He also claimed to have killed 25 people, then smiled and stuck out his tongue. Deputies escorting him didn't appear to take his claim seriously and the sheriff didn't immediately return a telephone message.

Police have not said why they think Barrett was killed.

Deputies at the scene would not say what they were looking for during the search or whether they found it.

Barrett, 67, was known for traveling the country promoting segregationist views. He founded a group called the Nationalist Movement and ran a school for skinheads in Mississippi.
McGee was arrested and charged with murder just hours after Barrett's body was found Thursday in the rural Monterey community near the Jackson suburb of Pearl.

McGee, a convicted felon, wore a yellow prison uniform Monday as seven deputies took him from Barrett's house to a wooded area nearby. They searched tall grass near a dilapidated barn and then walked McGee down the street to his mother's house, just two doors down from Barrett's.

Barrett was stabbed several times in the neck and bashed in the head, police said. He had burns over 35 percent of his body, though investigators believe he was killed Wednesday, and his house set on fire the following day to cover up his death.
Three others have been charged in the case. Albert Lewis, McGee's stepfather, was charged with being an accessory after the fact, while Vicky and Michael Dent, a mother and son who live nearby, are charged with being accessories after the fact and arson.

Mike Scott, a public defender representing McGee, didn't want to comment on specifics of the case or his client's remarks, saying he is looking forward to presenting his side at the trial.
NY Daily


Flemish nationalist party Vlaams Belang on Tuesday called for the "dissolution" of Belgium, as King Albert II sought to patch up a breakdown between Flemish and French-speaking coalition partners. "The profound political crisis Belgium has run into clearly proves the Belgian model is a complete failure," said a statement from Filip Dewinter, chairman of the far-right Vlaams Belang in the Flemish parliament. "The disease is Belgium and the only remedy is Flemish independence," he added, saying his party had introduced a bill in the Flemish legislature -- one of three in the federal kingdom of Belgium -- to prepare negotiations for Flanders to become "the successor state" to Belgium. He said Flanders, the larger and more prosperous Dutch-speaking partner in a country constructed by European superpowers in 1830, would "remain a partner" in the European Union and the NATO military alliance. Militants from the party created a stir in the Belgian federal parliament on Thursday when the long-running political crisis first hit a new peak after King Albert accepted the resignation of Prime Minister Yves Leterme. They sang the Flemish regional anthem in the assembly, wearing badges with "Split Belgium" written on them. Belgium's government collapsed last week when a coalition party pulled out in protest at the slow pace of negotiations on devolving more federal powers to the Dutch- and French-speaking regions, which have long been at odds. Opinion polls show that most people from the relatively prosperous Flanders region do not want to break away from poorer Wallonia. Belgium's third region is the officially bilingual Brussels capital area.



A Moscow court on Tuesday outlawed one of Russia's largest neo-Nazi organizations as extremist, ruling that the philosophies of the Slavic Union resemble the ideology of Adolf Hitler's Germany, the Interfax news agency reported. The ultra-nationalist group said it will fight the ruling. "We will definitely appeal to the Supreme Court," Slavic Union leader Dmitry Demushkin was quoted as saying. Two weeks ago, a municipal court judge known for his work against neo-Nazis was shot dead outside his apartment by a contract killer. Human rights activists have long criticized the brutality of right-wing extremists in Russia. Racial hatred has been blamed for dozens of deaths in the country since the beginning of the year. The victims of the deadly attacks often are immigrants from Central Asian countries such as Tajikistan, Kyrgyzstan and Uzbekistan. The murderers often brag about their brutal acts in the internet.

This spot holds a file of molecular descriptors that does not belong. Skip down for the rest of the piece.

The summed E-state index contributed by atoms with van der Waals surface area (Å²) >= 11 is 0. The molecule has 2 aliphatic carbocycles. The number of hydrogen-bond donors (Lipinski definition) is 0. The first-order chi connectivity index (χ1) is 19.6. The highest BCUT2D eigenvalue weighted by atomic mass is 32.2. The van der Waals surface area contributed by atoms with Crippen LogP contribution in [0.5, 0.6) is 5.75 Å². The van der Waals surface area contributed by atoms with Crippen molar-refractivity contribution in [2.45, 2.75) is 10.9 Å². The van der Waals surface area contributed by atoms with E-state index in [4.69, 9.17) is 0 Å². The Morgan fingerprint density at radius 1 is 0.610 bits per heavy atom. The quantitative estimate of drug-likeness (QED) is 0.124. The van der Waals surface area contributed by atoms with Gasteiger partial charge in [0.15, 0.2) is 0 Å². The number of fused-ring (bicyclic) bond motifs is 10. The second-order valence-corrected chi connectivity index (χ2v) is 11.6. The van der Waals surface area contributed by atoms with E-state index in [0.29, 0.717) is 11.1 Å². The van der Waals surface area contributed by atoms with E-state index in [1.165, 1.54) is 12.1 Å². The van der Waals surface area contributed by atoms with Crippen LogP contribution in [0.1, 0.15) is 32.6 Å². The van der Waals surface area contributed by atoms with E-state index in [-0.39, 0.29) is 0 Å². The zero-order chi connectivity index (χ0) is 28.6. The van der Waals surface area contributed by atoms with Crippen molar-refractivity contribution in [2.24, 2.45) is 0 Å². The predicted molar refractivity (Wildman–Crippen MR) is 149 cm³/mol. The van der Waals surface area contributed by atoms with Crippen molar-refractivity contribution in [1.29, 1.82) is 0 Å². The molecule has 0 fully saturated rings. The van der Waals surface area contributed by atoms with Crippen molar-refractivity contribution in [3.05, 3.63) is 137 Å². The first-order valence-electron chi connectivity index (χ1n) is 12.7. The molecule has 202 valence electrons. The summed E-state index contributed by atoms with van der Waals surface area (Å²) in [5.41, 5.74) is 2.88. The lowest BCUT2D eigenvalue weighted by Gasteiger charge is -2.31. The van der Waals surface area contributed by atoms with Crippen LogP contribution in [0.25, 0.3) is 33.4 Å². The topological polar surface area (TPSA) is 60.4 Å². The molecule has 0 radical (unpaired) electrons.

BNP "too racist" for black vicar

A black reverend who defected from the BNP because it was “too racist” is standing in the general election as a Christian Party candidate for the Croydon Central seat.
Reverend James Gitau, 63 from West Croydon, joined the BNP and went on the campaign trail on April 10 with Nick Griffin in Barking and Dagenham, the constituency where he is standing.

The Kenyan, who moved to Britain in 1997, said: “I actually decided to join them when they opened up for all races. I campaigned for them to open up to other races.

“I asked them to give me one of the constituency seats in Croydon and they refused so I decided to leave. I also realised then that they were too racist.”
Rev Gitau will be standing against BNP candidate Cliff Le May in Croydon Central who has come under fire for his racist views.
He wrote to London Mayor Boris Johnson asking him to “stop ruining our community by stuffing New Addington with violent immigrants who have no right to live among decent civilised white people” and called Gavin Barwell a traitor to his “race and nation” for the Conservative’s immigration policy.

Rev Gitau, who is affiliated to the United Holy Church of America, said he was approached by the Christian Party on April 17 who encouraged him to leave the BNP and join their party.

However, he said he still gave advice to BNP leader Nick Griffin.

He said: “I am giving him advice and telling him that racism is not the way forward.”

Mr Gitau said he told Nick Griffin there should be immigration controls but “genuine immigrants” should be allowed into the country.
Rev Gitau said one of the reasons he campaigned to join the BNP was because it was “the only party that boldly speaks against sodomy in public”.

However, he hastened to add, he was not homophobic.

He said: “I preach the gospel of Jesus Christ and he preaches against homosexuality. I don’t hate homosexuals, I love them. They are my friends, they are human beings. We should love them but teach them to be better people.”

Rev Gitau said he wanted homosexuals in Croydon to vote for him “because we are all sinners”.

Croydon Guardian